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Sentencing for production of drugs offence

What is the sentence for production of drugs offence?

The UK law on the production of drugs states that it’s an offence to produce any substance intended for human consumption that is capable of producing a psychoactive effect.

cannabis cultivation

Drugs have been divided into three different classes, namely Class A, Class B and Class C.

Class A contains drugs such as ecstasy, LSD, heroin, cocaine, crack and methadone in addition to methamphetamine and magic mushrooms.

Class B contains drugs such as synthetic cannabinoids including Spice and cannabis in addition to amphetamine, codeine, ketamine and barbiturates.

Class C is benzodiazepines, khat, GHB, GBL, anabolic steroids and BZP.

Production of controlled drugs includes the acts of cultivation or manufacture.

You may have been contacted by the police about being involved in a drug offence. In this situation, it’s important to have a clear understanding of what you can do to give yourself protection against being imprisoned.

The courts can be a frightening place, especially if you are likely to be found guilty. The convicted are typically handed a harsh prison sentence.

To help you to understand what the outcome might be as a result of being convicted of production of drugs offences, we’ve detailed the sentencing guidelines.  Please note that a competent and experienced solicitor may be able to get a prison sentence reduced or even avoid it entirely.

More about the production of drugs offence 

Whatever your unique circumstances are, it’s critical that you do not attend a police interview without being accompanied by an experienced solicitor with first-hand knowledge of defending drug offences. You may be invited by the police for a ‘chat’, or they will tell you that they want you to explain to them your version of events. Whether it’s a telephone conversation or a meeting, do not speak to the police without a lawyer. Any communication could be used as evidence to prove you’re guilty.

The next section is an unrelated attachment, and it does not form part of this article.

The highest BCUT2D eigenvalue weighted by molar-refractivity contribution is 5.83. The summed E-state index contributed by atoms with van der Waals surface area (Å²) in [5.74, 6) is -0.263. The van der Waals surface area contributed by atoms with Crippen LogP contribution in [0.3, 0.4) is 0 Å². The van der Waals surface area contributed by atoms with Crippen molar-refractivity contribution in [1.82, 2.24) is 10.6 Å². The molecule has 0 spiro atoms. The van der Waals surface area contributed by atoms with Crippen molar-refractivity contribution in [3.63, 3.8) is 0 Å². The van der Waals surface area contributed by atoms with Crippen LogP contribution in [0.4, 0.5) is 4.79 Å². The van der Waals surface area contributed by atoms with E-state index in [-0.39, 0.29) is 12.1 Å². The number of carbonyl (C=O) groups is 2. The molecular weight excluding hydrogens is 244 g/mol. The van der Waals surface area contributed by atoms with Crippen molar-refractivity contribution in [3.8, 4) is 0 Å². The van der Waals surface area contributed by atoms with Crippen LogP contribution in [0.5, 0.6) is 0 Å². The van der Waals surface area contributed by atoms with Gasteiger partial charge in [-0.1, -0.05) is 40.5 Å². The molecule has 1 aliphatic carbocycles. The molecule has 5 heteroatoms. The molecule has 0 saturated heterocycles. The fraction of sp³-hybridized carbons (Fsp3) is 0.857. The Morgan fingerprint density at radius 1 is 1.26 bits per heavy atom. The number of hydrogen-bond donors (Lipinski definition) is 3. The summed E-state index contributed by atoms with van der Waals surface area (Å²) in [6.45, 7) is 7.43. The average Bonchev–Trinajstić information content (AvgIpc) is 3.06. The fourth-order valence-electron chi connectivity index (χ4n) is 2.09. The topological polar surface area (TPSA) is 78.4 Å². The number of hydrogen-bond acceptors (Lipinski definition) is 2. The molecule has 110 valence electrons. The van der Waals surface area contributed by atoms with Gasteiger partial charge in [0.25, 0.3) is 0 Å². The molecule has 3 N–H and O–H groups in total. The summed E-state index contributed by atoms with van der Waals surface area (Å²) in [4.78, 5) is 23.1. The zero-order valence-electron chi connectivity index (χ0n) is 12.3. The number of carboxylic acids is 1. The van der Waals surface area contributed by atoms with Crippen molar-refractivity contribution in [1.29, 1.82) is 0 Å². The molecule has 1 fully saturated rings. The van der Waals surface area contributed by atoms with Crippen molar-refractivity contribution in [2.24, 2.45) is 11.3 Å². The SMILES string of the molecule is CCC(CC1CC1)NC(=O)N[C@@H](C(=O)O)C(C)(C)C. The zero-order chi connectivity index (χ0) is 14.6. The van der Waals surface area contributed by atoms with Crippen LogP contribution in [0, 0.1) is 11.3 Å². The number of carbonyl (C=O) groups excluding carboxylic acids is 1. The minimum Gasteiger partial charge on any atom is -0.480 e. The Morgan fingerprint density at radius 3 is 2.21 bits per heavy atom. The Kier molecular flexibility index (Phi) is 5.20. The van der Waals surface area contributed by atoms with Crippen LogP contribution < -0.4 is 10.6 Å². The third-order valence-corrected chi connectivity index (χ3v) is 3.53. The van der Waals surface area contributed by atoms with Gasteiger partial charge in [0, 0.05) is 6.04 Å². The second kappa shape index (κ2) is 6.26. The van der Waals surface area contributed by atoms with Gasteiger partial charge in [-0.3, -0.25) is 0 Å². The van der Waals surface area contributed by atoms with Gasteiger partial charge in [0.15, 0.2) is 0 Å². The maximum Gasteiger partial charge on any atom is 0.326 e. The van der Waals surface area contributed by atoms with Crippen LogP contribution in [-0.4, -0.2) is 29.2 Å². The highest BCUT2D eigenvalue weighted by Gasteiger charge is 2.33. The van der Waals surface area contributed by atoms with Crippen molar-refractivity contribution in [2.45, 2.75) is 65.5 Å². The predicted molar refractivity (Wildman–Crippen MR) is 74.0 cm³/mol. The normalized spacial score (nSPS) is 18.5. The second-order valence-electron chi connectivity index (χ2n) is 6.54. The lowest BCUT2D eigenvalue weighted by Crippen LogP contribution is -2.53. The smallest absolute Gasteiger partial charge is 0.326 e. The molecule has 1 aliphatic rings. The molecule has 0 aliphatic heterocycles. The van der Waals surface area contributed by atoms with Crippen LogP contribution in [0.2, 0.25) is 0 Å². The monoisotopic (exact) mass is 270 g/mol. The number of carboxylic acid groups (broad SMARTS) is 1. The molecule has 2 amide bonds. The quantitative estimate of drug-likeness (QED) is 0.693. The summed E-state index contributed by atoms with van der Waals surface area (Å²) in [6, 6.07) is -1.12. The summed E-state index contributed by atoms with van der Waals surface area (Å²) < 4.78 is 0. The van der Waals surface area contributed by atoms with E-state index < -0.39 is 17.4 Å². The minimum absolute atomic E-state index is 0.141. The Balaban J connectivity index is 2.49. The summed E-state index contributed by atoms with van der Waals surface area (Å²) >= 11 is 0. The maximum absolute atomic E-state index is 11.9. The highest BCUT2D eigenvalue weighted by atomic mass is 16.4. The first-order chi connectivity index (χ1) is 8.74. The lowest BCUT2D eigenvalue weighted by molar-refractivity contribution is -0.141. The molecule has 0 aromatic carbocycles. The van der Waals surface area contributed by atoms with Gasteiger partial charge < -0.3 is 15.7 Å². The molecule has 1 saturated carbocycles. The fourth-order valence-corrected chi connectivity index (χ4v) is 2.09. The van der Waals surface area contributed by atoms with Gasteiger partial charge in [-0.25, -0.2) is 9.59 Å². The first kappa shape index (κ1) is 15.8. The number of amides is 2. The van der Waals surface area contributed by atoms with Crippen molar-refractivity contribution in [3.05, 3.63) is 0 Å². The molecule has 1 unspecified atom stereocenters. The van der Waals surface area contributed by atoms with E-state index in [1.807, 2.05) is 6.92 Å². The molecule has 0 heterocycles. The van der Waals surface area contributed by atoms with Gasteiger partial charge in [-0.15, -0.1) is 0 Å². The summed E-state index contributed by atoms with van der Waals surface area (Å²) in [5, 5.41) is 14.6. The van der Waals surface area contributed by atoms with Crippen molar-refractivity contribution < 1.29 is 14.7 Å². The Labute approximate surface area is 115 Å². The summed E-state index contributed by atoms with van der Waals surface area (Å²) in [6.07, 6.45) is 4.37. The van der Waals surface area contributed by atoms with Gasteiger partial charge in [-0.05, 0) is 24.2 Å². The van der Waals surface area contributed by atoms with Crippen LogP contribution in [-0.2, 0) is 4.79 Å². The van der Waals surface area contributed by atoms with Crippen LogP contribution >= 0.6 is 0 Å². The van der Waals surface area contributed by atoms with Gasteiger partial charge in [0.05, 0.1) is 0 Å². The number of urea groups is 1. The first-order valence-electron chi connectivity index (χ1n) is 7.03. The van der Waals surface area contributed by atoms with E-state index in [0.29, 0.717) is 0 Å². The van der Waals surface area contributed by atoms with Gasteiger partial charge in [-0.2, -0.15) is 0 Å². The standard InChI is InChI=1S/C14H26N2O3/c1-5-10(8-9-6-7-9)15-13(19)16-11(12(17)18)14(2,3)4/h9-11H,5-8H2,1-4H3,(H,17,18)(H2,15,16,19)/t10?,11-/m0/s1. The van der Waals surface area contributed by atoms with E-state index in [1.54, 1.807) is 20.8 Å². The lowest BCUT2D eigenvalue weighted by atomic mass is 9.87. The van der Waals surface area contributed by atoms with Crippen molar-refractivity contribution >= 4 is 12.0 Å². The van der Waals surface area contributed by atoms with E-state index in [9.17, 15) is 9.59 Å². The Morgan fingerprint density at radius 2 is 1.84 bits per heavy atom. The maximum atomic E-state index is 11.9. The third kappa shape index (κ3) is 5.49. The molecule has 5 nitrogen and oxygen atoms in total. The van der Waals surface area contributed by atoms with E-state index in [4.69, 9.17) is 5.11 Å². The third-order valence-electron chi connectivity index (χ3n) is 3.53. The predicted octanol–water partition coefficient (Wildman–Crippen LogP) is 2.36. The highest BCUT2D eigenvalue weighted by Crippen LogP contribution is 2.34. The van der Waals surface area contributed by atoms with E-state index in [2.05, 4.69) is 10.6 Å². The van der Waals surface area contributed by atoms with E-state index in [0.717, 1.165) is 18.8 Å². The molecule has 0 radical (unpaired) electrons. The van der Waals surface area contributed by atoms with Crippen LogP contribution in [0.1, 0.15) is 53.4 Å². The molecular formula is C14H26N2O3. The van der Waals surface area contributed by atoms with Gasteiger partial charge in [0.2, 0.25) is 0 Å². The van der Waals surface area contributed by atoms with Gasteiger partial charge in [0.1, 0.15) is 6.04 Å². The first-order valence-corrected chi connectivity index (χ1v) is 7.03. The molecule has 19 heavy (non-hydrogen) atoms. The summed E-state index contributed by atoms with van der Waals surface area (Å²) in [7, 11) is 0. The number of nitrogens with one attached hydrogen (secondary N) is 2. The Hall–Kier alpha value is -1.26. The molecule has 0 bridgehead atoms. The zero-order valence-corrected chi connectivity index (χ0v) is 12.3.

You may have been falsely accused of production of drugs offence

In some cases, our clients have been falsely charged with drug offences. It’s possible that there has been some confusion about who is involved. If this sounds like something that has happened to you, we may be able to get your case dismissed before it reaches court.

Under no circumstances should you attend the police station without a qualified and skilled legal representative. Doing so could put you at risk of being incriminated.

What is the average sentence for production of drugs offence?  

Depending on the particulars of your specific case, you may be given a prison sentence for your role in the production of drugs offence in addition to ancillary orders.

For example, if your case is being heard in the Crown Court, and you have been found guilty of the offence of the production of drugs, you could be sentenced to life imprisonment and given an unlimited fine to pay. The maximum prison sentence for this crime with either Class A or Class B drugs is 14 years and you may also be given an unlimited fine to pay.

Sentences handed out at Magistrates Courts are the most lenient. You may be given 6 months imprisonment and with a fine of £5000 for Class A drugs.

Drug offences are referred to in the Misuse of Drugs Act 1971. Depending what you have been convicted of, you may get a sentence of life in imprisonment, or any sentence below this including community service. Being charged under this offence involves a severe risk of imprisonment.

How does a court decide on the seriousness of production of drugs offence for sentencing purposes?

The information that judges are given with regards to sentencing are only guidelines, and each case will be looked at individually. One of the primary factors that judges consider in every case of this nature is the defendant’s level of genuine remorse.

The following factors are considered when the court decides which sentence to give. The court will look at:

  • Your previous conviction(s)
  • Your level of remorse
  • Your level of cooperation with the investigation
  • Whether the activity you took part in was originally legitimate
  • Your reputation / good character
  • Whether you have any serious medical conditions that require long term, urgent or intensive treatment
  • Whether you have a learning disability or a mental disorder
  • Whether you are the sole or primary carer for related dependents

The following is an extract from the Sentencing Guidelines which are provided to judges to decide upon penalties.